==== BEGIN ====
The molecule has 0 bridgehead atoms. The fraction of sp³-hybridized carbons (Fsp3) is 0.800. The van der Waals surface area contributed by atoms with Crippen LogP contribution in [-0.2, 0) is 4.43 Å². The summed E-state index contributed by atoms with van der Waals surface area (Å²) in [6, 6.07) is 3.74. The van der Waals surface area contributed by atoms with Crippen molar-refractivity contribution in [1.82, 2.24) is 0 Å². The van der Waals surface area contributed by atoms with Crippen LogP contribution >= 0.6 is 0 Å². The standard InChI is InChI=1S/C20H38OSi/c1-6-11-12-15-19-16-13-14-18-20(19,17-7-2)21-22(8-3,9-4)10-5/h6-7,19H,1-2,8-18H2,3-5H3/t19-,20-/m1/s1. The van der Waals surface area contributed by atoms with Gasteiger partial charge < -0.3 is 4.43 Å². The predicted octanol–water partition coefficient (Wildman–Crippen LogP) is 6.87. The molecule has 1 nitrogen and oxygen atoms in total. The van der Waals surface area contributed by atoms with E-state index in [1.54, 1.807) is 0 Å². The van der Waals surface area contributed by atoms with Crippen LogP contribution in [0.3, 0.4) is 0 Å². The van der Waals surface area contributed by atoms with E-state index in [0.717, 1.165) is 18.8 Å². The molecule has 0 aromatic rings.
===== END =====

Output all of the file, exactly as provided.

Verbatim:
The molecule has 0 bridgehead atoms. The fraction of sp³-hybridized carbons (Fsp3) is 0.800. The van der Waals surface area contributed by atoms with Crippen LogP contribution in [-0.2, 0) is 4.43 Å². The summed E-state index contributed by atoms with van der Waals surface area (Å²) in [6, 6.07) is 3.74. The van der Waals surface area contributed by atoms with Crippen molar-refractivity contribution in [1.82, 2.24) is 0 Å². The van der Waals surface area contributed by atoms with Crippen LogP contribution >= 0.6 is 0 Å². The standard InChI is InChI=1S/C20H38OSi/c1-6-11-12-15-19-16-13-14-18-20(19,17-7-2)21-22(8-3,9-4)10-5/h6-7,19H,1-2,8-18H2,3-5H3/t19-,20-/m1/s1. The van der Waals surface area contributed by atoms with Gasteiger partial charge < -0.3 is 4.43 Å². The predicted octanol–water partition coefficient (Wildman–Crippen LogP) is 6.87. The molecule has 1 nitrogen and oxygen atoms in total. The van der Waals surface area contributed by atoms with E-state index in [1.54, 1.807) is 0 Å². The van der Waals surface area contributed by atoms with Crippen LogP contribution in [0.3, 0.4) is 0 Å². The van der Waals surface area contributed by atoms with E-state index in [0.717, 1.165) is 18.8 Å². The molecule has 0 aromatic rings.